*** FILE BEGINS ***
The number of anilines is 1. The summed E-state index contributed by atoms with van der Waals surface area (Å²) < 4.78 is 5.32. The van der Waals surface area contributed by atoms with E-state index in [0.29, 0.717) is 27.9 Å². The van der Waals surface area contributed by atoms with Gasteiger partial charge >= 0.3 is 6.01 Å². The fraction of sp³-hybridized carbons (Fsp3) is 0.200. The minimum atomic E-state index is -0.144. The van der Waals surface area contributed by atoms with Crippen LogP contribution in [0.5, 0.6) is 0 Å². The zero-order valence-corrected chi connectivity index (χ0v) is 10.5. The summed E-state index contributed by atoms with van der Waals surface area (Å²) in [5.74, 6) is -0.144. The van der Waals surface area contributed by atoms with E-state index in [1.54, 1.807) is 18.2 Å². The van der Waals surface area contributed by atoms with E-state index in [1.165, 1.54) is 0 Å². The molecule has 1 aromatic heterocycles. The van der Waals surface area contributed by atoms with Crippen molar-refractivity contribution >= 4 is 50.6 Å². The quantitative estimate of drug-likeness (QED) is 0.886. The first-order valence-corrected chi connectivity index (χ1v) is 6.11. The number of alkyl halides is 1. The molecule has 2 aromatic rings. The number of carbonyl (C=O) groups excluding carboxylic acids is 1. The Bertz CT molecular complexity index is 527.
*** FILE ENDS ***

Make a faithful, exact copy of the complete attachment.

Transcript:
The number of anilines is 1. The summed E-state index contributed by atoms with van der Waals surface area (Å²) < 4.78 is 5.32. The van der Waals surface area contributed by atoms with E-state index in [0.29, 0.717) is 27.9 Å². The van der Waals surface area contributed by atoms with Gasteiger partial charge >= 0.3 is 6.01 Å². The fraction of sp³-hybridized carbons (Fsp3) is 0.200. The minimum atomic E-state index is -0.144. The van der Waals surface area contributed by atoms with Crippen LogP contribution in [0.5, 0.6) is 0 Å². The zero-order valence-corrected chi connectivity index (χ0v) is 10.5. The summed E-state index contributed by atoms with van der Waals surface area (Å²) in [5.74, 6) is -0.144. The van der Waals surface area contributed by atoms with E-state index in [1.54, 1.807) is 18.2 Å². The van der Waals surface area contributed by atoms with E-state index in [1.165, 1.54) is 0 Å². The molecule has 1 aromatic heterocycles. The van der Waals surface area contributed by atoms with Crippen molar-refractivity contribution >= 4 is 50.6 Å². The quantitative estimate of drug-likeness (QED) is 0.886. The first-order valence-corrected chi connectivity index (χ1v) is 6.11. The number of alkyl halides is 1. The molecule has 2 aromatic rings. The number of carbonyl (C=O) groups excluding carboxylic acids is 1. The Bertz CT molecular complexity index is 527.